As featured in, Mayo Clinic Center for Innovation.
Author: Dr Chris Masters
As Clinical Director at Melon Health working in the field of digital health, it was with some uncertainty that I attended my first meeting on Precision Medicine ( Personalised or Individualised Medicine) back in 2013. The focus then was on the significant advances that have occurred in the field of genomics and how these might change the way we practice medicine. The promise of prevention and early detection of cancers and being able to tailor the treatment to the individual, based on the genetic makeup. Knowing which drug to use to treat chronic conditions such as hypertension and diabetes.
In the last 2 years the interest in this field has dramatically increased, helped along by Precision Medicine Initiative launched by President Obama. The focus of those working in this field continues to be on the scientific advances in genomics and how these can be applied to patient care. This focus is appropriate and necessary if the promise of Precision Medicine is to be delivered.
However it has become also very clear to me over the last 2 years that the patient (or person) should not be lost in this drive for new technology. I am reminded of a meeting I attended some years ago on quality improvement in healthcare, and heard Don Berwick speak about the 20th century being the period of scientific and technological advances with the 21st century being one for improvement in quality and a systems approach to improving healthcare. Advances in genomics will be essential to improve the effectiveness of healthcare provided ( at what cost, is not clear), but it must be patient centred too.
Just this week an elderly gentleman came to see me following his recent treatment for melanoma. I have cared for him for nearly 18 yrs and seen him through four previous cancer diagnoses, all successfully treated. The melanoma on his scalp that he detected and showed me a few months ago, had been successfully removed (according to best practice guidelines) by his plastic surgeon. He had been cured for a fifth time. However he was not happy. The extensive skin graft required to cover the defect in his scalp from the cancer excision, was disfiguring. He was so upset at his appearance that he felt he would not have had the treatment had he been aware of what the appearance was going to be.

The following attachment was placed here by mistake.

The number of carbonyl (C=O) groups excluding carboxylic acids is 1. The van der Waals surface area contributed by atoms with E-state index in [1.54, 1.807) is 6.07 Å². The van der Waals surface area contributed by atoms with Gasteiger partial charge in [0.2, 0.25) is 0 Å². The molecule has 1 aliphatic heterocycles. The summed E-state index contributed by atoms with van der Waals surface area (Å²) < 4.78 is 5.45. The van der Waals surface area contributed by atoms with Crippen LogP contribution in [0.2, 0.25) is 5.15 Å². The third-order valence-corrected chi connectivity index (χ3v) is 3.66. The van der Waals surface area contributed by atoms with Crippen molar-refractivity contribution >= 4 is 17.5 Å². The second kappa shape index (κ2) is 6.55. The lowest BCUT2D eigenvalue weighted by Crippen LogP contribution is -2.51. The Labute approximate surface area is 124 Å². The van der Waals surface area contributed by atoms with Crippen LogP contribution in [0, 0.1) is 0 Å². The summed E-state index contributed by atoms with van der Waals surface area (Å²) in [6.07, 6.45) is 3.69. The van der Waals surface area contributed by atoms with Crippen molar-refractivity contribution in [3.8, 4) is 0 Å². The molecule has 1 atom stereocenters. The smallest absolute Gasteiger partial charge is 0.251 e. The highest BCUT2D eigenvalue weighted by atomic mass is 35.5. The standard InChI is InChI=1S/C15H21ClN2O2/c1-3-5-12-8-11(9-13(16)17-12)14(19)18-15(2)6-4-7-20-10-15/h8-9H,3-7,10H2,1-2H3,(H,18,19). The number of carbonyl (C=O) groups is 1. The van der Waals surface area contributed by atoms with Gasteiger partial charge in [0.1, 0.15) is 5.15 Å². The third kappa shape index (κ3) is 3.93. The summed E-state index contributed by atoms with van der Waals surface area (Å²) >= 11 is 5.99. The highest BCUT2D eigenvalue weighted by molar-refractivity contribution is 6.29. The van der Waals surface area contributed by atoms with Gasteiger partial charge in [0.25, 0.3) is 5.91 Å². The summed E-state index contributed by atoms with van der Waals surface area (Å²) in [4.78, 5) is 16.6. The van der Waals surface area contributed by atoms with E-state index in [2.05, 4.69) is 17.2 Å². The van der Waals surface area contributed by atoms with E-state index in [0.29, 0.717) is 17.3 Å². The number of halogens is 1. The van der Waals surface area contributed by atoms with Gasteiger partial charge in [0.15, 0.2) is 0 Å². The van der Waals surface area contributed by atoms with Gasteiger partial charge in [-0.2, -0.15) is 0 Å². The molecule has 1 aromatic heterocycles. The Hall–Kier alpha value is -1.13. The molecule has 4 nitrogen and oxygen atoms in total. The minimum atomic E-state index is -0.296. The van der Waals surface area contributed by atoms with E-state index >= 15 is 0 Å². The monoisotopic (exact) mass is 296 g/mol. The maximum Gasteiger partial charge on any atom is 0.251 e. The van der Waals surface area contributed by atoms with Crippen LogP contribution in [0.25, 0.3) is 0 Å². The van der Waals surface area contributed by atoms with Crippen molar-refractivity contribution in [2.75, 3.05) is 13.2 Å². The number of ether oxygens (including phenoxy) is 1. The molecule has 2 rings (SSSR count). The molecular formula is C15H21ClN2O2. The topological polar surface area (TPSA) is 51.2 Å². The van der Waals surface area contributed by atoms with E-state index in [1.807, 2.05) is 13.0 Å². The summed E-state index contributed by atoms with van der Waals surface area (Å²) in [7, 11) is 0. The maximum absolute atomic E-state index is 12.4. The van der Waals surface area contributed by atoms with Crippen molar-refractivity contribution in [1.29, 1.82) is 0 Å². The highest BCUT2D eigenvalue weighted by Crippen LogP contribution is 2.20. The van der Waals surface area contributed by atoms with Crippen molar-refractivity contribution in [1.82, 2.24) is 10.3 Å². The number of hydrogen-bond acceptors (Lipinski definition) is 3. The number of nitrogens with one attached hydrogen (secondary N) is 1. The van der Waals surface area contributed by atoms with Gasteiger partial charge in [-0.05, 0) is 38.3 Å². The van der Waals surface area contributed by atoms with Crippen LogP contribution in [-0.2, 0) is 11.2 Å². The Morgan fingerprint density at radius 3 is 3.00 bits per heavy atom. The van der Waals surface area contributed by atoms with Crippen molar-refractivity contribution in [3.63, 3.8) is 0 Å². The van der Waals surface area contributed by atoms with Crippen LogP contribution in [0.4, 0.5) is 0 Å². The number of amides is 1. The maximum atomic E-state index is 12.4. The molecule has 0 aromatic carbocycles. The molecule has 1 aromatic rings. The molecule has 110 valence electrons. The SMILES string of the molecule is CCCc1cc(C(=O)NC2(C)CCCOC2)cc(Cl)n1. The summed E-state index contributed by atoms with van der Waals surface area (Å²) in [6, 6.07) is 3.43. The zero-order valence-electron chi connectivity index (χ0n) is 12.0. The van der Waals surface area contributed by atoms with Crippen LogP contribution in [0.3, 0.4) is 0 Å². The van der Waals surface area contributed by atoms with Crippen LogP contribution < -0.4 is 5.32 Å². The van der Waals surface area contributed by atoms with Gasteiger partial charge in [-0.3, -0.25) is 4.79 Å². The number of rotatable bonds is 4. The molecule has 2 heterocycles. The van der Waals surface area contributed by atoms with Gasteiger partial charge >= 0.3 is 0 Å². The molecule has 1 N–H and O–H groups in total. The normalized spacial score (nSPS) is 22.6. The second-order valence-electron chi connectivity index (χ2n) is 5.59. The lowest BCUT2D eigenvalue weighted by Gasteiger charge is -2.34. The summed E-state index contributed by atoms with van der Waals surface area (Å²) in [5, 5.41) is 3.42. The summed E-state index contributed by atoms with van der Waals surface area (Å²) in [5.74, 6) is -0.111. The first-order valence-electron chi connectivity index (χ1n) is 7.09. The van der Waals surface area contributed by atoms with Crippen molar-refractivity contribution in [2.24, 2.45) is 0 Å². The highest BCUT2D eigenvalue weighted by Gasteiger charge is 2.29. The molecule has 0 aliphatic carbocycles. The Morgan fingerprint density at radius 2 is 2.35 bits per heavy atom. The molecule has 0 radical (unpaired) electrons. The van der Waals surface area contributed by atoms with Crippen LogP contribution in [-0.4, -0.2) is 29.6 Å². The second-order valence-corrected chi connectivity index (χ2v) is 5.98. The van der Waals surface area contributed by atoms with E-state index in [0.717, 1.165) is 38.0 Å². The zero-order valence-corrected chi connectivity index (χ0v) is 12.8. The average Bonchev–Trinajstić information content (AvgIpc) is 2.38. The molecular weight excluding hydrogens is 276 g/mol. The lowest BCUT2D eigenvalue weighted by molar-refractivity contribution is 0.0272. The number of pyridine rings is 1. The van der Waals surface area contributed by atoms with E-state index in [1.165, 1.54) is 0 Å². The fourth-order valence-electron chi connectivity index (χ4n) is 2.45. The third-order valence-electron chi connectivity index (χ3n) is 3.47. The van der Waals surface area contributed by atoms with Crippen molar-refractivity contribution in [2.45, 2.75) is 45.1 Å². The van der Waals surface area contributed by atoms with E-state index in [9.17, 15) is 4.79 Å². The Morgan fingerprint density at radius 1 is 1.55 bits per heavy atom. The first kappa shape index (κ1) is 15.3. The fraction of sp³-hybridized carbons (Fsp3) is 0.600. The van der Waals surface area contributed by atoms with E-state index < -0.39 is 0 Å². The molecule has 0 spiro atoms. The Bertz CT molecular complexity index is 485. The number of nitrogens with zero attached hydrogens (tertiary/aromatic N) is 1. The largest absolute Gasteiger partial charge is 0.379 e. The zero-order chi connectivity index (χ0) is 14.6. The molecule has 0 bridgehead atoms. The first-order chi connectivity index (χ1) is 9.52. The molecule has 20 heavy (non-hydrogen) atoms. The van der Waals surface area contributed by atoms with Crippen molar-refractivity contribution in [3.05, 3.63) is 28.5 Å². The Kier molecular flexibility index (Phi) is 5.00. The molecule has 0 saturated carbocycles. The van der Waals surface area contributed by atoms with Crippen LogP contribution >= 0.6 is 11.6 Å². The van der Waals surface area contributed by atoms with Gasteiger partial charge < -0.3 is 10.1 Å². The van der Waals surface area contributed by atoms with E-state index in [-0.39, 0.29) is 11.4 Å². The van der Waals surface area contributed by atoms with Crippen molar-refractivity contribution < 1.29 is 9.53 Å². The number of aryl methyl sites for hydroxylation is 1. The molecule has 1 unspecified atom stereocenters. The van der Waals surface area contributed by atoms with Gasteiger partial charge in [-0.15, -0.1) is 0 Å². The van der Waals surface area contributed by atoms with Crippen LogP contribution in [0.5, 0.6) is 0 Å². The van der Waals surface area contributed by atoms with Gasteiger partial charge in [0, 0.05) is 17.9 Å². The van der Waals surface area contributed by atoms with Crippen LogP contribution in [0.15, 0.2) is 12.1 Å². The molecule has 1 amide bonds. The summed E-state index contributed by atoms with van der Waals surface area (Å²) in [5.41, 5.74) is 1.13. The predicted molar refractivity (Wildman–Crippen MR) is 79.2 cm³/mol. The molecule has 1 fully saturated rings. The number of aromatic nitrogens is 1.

Ask what matters to the patient, not with the patient.
There are many other aspects of patients and their lives that we need to better understand if we are to realise the quality improvements that precision medicine hopes to deliver. Aspects of the patients behaviours, good and bad, that impact not only on their risk of developing disease, but also on their successful treatment and ultimate recovery. The physical, emotional, and cultural environment that people lives their lives in also impact greatly on their risks and their response to treatment. These factors of course are often not apparent in the brief times that we connect with patients in the clinic or hospital. They impact once they leave and carry on their lives.
And this is where the link between Precision Medicine and mobile platforms that create patient communities, exists. The ubiquity of smartphones, the advances in sensing technologies and the creation of the patient communities and self-management tools can help to fill that gap in our understanding of patients and their lives. We are at the point of being able to collect data on patients that we have never had before. Data, which will provide an understanding of the whole person, that previously only existed in the heads of those trusted family physicians who cared for individuals from “cradle to grave”. Data that can be collected passively as people go about living their lives, rather than in the brief moments of time that they visit their physicians.
Atul Gawande, writing about Oliver Sacks recently in the New Yorker, said
“He compared the modern clinical practitioner to the man who mistook his wife for a hat—able to register many details yet still miss the person entirely. “To restore the human subject at the centre—the suffering, afflicted, fighting, human subject—we must deepen a case history to a narrative or tale,” .
Digital, mobile health platforms and the data that they can potentially obtain, will provide todays practitioners of Precision Medicine with the narrative or tale of the person upon which the wonderful scientific advances in genomics can be applied.
Dr Chris Masters MbChB
Medical Director, Melon Health